The HillBenders Bring Bluegrass Re-imagining of The Who’s ‘Tommy’ to Musikfest

In addition to being a locally-coveted performance opportunity in the Lehigh Valley, Musikfest has grown to appeal to bands from outside our region – including those across the country and around the world.

Take The HillBenders, a Springfield, MO-based bluegrass outfit who will be making two appearances at the nation’s largest free outdoor music festival; one consisting of their original material, and the other showcasing the band’s re-creation of one of rock’s most iconic albums.

The five-piece will take to Musikfest’s Americaplatz stage – known the rest of the year as the Levitt Pavilion at SteelStacks – on Monday, August 7 at 7:30 p.m. to perform “Tommy: A Bluegrass Opry.” The performance will feature, in full, the band’s re-imagining of The Who’s iconic rock opera into a full-length bluegrass tribute.

TOMMY_COVER ART

Cover art for The HillBenders’ ‘Tommy: A Bluegrass Opry.’

The project, released as an album in 2015, began when SXSW co-founder Louis Jay Meyers hand-picked the band to pull off the feat. Guitarist Jim Rea recalls that Meyers cited the band’s big vocals and energetic, percussive, and intense stage performance as the reason they were chosen for the project.

“It meant a lot to me personally, because I already knew the record,” said Rea. “Having someone like Louis trust the band and having his confidence meant a lot to me, and validated a lot of years of hard work that I’ve been moving toward. It was a real treat, and came at a really good time in our band. We were not sure what we were going to do next.”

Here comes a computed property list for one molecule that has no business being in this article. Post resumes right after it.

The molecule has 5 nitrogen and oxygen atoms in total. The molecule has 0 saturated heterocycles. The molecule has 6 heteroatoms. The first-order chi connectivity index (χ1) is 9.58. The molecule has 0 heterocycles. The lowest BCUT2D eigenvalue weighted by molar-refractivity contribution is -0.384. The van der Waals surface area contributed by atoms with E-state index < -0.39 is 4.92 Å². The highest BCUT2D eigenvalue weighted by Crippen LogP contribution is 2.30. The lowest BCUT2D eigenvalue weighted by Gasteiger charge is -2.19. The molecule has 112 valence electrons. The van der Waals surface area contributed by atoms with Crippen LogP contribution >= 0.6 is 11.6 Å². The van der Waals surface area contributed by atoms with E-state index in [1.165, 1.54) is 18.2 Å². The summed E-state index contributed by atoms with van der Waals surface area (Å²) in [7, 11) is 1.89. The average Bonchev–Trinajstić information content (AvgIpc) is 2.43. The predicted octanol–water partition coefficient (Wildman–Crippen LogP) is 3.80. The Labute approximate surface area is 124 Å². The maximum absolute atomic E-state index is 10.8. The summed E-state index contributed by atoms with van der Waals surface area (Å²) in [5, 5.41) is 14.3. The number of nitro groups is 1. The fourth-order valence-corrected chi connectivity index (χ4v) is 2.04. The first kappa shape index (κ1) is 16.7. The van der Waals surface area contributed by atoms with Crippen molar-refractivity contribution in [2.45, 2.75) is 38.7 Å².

So much of the band’s on-stage energy comes from dobro player Chad “Gravy” Graves, who Rea commends for his intensity.

“We call him ‘The Keith Moon of the dobro,’” Rea said. “That really helped drive the sound forward on this record.”

It all will come together at Musikfest during a 90-minute set that will feature a healthy number of opportunities for audience participation.

“The thing about Tommy is, there’s the ‘Pinball Wizard’ single,” Rea said. “We get people stomping their feet, clapping their hands, and then it’s interesting, because you see different spots in the record where people are catching onto this or that hook. People connect to different songs. As a whole, the record works.”

“We expect people to sing along,” Rea added. “We ask them, and sometimes, we demand it.”

Hopefully, that stomp-and-sing-along atmosphere will carry over to Tuesday night, August 8, when The HillBenders head to the festival’s North Side to take the Volksplatz stage at 7 p.m. for a set of their own material.

The second set, Rea notes, is all part of the band’s bigger plan to let its own material and personalities shine.

“We wanted Louis to know that if we did (Tommy), it was all about a bigger picture moving forward as a whole,” Rea said. “We made a deal that, when we perform this ‘Tommy’ thing, we usually contract in a 30-minute set of our own stuff, because we want people to see that other side of us and get to know us. We have five unique personalities in the band, and each of us sings, writes, and has different influences.”

Rea hopes that the band’s Volksplatz set will bring all of that forward, showcasing The HillBenders’ varied backgrounds through the group’s progressive bluegrass style.

“Our personalities weren’t formed in bluegrass music,” Rea notes. “Gravy came from the bluegrass scene, but one guy was a rapper, one was an opera singer, and my cousin (bassist Gary Rea) toured with The Grateful Dead. You’re going to get variety, and a lot of it. That’s what we’ve prided ourselves on.”

For more information about The HillBenders, visit them online. To hear “Tommy: A Bluegrass Opry,” check it out below!

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